After a dip in popularity when music channels started to die out, music videos are having a resurgence in popularity with the increased use of good ol’ Youtube. Bands are therefore focusing a lot on creating imagery to go along with their songs, and here’s a list of the people who are doing it the best:
The video for The Wonder Year’s ‘Cardinals’ is one of the most gut wrenching you’ll ever see. It fits the music perfectly and is so beautifully shot. Plus, shooting anything in one take is no easy feat, let alone something like this that you have to get perfectly. The grim colour temperature and the use of close up and long range shots serve for the perfect visuals to coincide with this heartbreaking song.
Kyle Thrash directed one of my favourite videos of this year; Neck Deeps ‘Gold Steps’. It starts with the band going down the street of a housing estate on a half pipe on the back of a trailer. Kids start running out of their houses and follow it to a lake where everyone jumps in and hangs out. Its a very simple video but its shot in a way that perfectly captures the community feeling that I think encompasses our scene. Despite being centered around the band, the video presents the band as being on the same level as everyone else in the video. (oh how I love things that erases power imbalances!)
But this isn’t his only note worthy video, he also shot Modern Baseballs ‘Your Graduation’, Four Year Strongs ‘Stolen Credit Card’, Against The Currents ‘Another You (Another Way)’, I could go on and on!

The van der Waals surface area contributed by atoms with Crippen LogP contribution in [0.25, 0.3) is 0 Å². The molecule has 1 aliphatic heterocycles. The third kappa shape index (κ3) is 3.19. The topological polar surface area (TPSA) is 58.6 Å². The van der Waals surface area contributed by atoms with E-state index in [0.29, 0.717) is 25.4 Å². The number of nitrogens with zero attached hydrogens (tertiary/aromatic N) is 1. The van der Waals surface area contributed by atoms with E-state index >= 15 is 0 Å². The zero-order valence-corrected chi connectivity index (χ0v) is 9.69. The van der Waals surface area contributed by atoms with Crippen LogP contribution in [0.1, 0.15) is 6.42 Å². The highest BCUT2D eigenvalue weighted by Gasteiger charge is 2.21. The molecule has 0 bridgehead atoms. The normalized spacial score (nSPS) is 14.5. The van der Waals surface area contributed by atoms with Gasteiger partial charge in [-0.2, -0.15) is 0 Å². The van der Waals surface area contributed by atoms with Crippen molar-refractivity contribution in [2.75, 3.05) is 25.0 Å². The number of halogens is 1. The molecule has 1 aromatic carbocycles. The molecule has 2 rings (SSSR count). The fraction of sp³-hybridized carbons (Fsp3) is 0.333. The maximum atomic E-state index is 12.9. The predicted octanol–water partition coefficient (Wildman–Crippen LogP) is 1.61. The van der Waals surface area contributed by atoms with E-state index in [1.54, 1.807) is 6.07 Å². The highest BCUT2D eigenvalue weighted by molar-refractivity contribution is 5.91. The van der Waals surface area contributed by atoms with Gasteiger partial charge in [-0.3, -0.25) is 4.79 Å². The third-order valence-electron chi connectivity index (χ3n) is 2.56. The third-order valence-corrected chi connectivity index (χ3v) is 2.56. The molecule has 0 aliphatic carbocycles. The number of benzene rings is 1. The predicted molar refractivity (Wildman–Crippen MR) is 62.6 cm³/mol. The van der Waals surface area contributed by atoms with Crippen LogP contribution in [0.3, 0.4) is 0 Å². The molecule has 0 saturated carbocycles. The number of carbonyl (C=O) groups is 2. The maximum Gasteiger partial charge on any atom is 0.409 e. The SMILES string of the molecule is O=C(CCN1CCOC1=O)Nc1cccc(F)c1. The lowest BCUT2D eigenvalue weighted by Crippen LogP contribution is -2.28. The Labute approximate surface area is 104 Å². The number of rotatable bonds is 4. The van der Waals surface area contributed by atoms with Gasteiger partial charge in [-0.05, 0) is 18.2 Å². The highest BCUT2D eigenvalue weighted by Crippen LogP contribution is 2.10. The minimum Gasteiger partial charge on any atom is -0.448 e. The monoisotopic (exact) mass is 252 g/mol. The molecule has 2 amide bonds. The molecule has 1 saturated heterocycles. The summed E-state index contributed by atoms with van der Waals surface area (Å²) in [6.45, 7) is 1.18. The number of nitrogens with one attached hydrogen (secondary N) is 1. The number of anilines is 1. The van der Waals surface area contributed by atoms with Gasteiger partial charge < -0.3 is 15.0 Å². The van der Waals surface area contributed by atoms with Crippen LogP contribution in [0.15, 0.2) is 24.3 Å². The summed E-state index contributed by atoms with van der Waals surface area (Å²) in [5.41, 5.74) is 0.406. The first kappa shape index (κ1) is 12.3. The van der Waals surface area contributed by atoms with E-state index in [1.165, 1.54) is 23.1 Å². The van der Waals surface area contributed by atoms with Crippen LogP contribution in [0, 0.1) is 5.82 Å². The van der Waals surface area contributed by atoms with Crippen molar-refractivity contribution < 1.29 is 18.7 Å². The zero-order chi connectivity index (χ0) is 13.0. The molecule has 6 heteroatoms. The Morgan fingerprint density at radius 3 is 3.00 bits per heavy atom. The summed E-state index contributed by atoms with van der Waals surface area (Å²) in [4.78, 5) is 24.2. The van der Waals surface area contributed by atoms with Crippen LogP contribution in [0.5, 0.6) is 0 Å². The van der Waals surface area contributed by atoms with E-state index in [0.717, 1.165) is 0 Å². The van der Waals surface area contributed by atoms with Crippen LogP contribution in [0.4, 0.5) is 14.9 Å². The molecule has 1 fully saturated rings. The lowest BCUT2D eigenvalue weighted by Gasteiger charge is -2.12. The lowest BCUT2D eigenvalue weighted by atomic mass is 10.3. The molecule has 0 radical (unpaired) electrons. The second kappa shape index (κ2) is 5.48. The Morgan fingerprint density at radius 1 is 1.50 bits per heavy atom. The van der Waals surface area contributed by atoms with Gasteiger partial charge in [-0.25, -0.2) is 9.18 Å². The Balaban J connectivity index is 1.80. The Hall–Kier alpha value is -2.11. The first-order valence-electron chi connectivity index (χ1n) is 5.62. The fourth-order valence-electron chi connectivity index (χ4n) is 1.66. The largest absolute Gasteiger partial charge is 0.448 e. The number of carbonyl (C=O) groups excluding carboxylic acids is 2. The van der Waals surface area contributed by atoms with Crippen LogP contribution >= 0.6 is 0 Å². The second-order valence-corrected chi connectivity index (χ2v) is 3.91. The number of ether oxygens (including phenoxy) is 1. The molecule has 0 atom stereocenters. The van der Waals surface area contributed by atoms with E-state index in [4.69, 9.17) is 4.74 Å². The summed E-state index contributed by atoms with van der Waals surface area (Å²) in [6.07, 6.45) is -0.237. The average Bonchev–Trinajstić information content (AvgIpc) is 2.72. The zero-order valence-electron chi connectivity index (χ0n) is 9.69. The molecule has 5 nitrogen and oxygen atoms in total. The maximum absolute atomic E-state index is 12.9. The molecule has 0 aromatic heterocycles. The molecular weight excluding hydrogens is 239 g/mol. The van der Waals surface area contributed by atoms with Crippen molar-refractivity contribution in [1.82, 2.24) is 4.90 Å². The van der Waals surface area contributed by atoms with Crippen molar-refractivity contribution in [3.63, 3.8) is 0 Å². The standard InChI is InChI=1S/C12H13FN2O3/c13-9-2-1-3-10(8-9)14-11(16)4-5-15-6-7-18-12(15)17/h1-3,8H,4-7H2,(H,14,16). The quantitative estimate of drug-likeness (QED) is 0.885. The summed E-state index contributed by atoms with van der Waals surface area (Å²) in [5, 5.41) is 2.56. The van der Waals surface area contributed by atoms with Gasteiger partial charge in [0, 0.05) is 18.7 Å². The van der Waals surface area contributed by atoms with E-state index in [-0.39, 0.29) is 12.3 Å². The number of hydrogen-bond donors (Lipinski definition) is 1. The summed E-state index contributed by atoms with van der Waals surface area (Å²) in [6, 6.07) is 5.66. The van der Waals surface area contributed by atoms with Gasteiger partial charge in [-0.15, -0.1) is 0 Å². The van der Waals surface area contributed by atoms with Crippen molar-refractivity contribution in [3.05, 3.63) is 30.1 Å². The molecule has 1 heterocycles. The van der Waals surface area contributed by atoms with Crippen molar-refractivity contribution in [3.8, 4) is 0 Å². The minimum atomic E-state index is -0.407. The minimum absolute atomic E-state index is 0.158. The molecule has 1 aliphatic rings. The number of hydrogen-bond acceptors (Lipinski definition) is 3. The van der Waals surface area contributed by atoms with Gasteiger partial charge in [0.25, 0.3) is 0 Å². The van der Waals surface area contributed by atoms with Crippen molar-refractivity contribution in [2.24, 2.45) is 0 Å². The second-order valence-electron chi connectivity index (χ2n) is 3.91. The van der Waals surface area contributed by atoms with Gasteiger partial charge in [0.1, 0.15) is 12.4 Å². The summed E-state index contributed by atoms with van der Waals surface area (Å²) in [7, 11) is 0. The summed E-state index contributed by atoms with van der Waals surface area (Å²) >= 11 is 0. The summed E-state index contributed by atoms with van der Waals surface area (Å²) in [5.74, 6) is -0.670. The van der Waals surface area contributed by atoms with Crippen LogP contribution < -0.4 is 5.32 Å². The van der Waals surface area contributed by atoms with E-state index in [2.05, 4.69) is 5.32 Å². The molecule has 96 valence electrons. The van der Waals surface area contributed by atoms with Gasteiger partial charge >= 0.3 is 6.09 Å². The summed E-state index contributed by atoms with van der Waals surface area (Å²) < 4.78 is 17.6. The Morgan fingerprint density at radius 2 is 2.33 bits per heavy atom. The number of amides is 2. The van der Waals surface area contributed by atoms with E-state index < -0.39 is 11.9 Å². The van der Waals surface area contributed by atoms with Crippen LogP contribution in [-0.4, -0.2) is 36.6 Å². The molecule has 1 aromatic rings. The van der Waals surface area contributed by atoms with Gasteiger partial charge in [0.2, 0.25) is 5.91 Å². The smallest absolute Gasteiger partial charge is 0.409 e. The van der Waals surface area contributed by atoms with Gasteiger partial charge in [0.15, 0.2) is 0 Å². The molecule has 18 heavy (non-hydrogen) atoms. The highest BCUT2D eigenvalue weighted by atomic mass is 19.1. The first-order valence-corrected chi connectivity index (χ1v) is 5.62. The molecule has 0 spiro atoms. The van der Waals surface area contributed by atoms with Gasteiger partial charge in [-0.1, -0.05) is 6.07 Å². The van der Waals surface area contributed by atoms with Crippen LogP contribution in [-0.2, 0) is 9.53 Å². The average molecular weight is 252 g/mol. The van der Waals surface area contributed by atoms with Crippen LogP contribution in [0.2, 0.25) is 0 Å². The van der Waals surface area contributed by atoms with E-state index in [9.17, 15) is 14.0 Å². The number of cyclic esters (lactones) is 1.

Elliott Ingham directed what has been named countless times as video of the year; ROAM’s Deadweight. The video chronicles ROAM’s task in taking down someone who left a negative comment on their video. It involves combat attire, war paint and movie-worthy war shots. It’s pretty epic.
Twenty One Pilot’s ‘Fairly Local’, on a technical level, is one of the best shot music videos out there. From the layout of each shot, to the way it’s edited, to the beautiful colour temperature used, this video is incredibly appealing to the eyes. The use of the blue vs the red was also a nice little touch. Conceptually, its a wonderful piece of art. And technically, it’s immaculate.
Max Moore directed that video that made everyone cry, i.e. the video for Real Friends ‘Sixteen’. It tells the sad story of a kid whose party nobody comes to. It greatly encompasses the feeling of heartache and sorrow that only loneliness can bring, an effect improved greatly with the clever use of slow-mo.
Words by Lissa